Broadwell, the successor to Intel's current Haswell processors, is supposed to hit notebooks next year. It looks like desktop users will have to wait, though. Leaked slides suggest Broadwell won't be available in a desktop-friendly socket next year; instead, we'll supposedly have to make do with refreshed Haswell processors and an updated 9-series chipset.
Apart from its rumored SATA Express support, we haven't heard much about the 9-series platform. Now, however, documents published by VR-Zone indicate that the chipset will be compatible with Broadwell. They also suggest the 9-series platform may be incompatible with current Haswell chips. The excerpts detail pin assignments for motherboard makers, including several related to a new VCCST power supply. If Intel is changing how power is routed to the processor, backward compatibility may not be possible.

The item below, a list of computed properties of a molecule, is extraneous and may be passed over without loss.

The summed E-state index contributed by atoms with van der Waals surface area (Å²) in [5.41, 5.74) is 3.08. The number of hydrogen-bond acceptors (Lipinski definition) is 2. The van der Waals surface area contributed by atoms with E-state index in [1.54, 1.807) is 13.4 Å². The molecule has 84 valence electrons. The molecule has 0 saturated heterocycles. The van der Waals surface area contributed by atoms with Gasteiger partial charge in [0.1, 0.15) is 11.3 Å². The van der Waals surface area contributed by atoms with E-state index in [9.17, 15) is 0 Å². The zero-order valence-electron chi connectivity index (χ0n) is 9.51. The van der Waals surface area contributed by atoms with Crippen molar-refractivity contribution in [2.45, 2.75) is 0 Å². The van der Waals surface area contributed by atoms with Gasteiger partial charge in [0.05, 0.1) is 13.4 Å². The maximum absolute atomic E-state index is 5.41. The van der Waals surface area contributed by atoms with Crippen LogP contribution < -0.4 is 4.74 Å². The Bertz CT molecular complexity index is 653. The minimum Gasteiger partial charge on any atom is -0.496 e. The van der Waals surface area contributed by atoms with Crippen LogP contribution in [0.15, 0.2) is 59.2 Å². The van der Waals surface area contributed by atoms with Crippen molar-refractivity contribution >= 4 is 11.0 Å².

Tellingly, there's no mention of current-generation Haswell processors. The documents only make references to Broadwell and "Haswell Refresh."
Interestingly, the motherboard implementation guidelines specifically detail support for "Broadwell LGA H 2-chip LGA processors." H-series Haswell chips combine the processor die with a separate eDRAM chip on the same package. The embedded DRAM provides gobs of bandwidth for the CPU's integrated graphics, and it looks like Intel's plans for that tag team may extend to traditional desktop systems.
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